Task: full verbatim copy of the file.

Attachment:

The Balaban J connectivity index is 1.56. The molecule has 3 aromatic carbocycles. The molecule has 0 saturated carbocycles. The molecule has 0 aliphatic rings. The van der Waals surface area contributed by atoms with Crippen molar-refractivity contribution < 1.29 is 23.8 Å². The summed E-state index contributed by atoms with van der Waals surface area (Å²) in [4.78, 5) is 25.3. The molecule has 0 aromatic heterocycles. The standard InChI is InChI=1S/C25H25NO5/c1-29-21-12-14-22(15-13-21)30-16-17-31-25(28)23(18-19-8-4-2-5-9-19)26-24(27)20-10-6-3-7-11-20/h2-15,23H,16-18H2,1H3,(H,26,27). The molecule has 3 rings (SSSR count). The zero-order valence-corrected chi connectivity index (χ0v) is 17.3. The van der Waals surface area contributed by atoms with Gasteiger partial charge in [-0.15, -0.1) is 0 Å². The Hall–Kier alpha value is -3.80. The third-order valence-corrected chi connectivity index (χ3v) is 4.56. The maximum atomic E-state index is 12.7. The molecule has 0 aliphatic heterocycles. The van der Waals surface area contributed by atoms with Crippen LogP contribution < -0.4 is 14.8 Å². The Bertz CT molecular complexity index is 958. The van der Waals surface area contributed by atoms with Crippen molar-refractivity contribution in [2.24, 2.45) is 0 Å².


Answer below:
The Balaban J connectivity index is 1.56. The molecule has 3 aromatic carbocycles. The molecule has 0 saturated carbocycles. The molecule has 0 aliphatic rings. The van der Waals surface area contributed by atoms with Crippen molar-refractivity contribution < 1.29 is 23.8 Å². The summed E-state index contributed by atoms with van der Waals surface area (Å²) in [4.78, 5) is 25.3. The molecule has 0 aromatic heterocycles. The standard InChI is InChI=1S/C25H25NO5/c1-29-21-12-14-22(15-13-21)30-16-17-31-25(28)23(18-19-8-4-2-5-9-19)26-24(27)20-10-6-3-7-11-20/h2-15,23H,16-18H2,1H3,(H,26,27). The molecule has 3 rings (SSSR count). The zero-order valence-corrected chi connectivity index (χ0v) is 17.3. The van der Waals surface area contributed by atoms with Gasteiger partial charge in [-0.15, -0.1) is 0 Å². The Hall–Kier alpha value is -3.80. The third-order valence-corrected chi connectivity index (χ3v) is 4.56. The maximum atomic E-state index is 12.7. The molecule has 0 aliphatic heterocycles. The van der Waals surface area contributed by atoms with Crippen LogP contribution < -0.4 is 14.8 Å². The Bertz CT molecular complexity index is 958. The van der Waals surface area contributed by atoms with Crippen molar-refractivity contribution in [2.24, 2.45) is 0 Å².